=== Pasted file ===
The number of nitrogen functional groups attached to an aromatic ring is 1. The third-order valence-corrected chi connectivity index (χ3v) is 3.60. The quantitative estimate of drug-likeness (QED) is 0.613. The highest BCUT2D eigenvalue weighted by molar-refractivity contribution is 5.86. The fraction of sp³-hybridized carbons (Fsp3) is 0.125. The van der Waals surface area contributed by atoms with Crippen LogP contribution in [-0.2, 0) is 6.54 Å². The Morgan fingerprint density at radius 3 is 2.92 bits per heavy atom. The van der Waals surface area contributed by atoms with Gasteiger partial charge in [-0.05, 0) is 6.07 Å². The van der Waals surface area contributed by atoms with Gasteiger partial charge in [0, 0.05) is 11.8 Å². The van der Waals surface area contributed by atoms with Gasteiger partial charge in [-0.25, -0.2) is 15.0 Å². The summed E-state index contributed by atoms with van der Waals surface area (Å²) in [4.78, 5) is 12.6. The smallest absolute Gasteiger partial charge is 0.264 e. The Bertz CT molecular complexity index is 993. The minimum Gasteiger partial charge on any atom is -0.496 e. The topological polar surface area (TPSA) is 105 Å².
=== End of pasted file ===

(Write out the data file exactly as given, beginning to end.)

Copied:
The number of nitrogen functional groups attached to an aromatic ring is 1. The third-order valence-corrected chi connectivity index (χ3v) is 3.60. The quantitative estimate of drug-likeness (QED) is 0.613. The highest BCUT2D eigenvalue weighted by molar-refractivity contribution is 5.86. The fraction of sp³-hybridized carbons (Fsp3) is 0.125. The van der Waals surface area contributed by atoms with Crippen LogP contribution in [-0.2, 0) is 6.54 Å². The Morgan fingerprint density at radius 3 is 2.92 bits per heavy atom. The van der Waals surface area contributed by atoms with Gasteiger partial charge in [-0.05, 0) is 6.07 Å². The van der Waals surface area contributed by atoms with Gasteiger partial charge in [0, 0.05) is 11.8 Å². The van der Waals surface area contributed by atoms with Gasteiger partial charge in [-0.25, -0.2) is 15.0 Å². The summed E-state index contributed by atoms with van der Waals surface area (Å²) in [4.78, 5) is 12.6. The smallest absolute Gasteiger partial charge is 0.264 e. The Bertz CT molecular complexity index is 993. The minimum Gasteiger partial charge on any atom is -0.496 e. The topological polar surface area (TPSA) is 105 Å².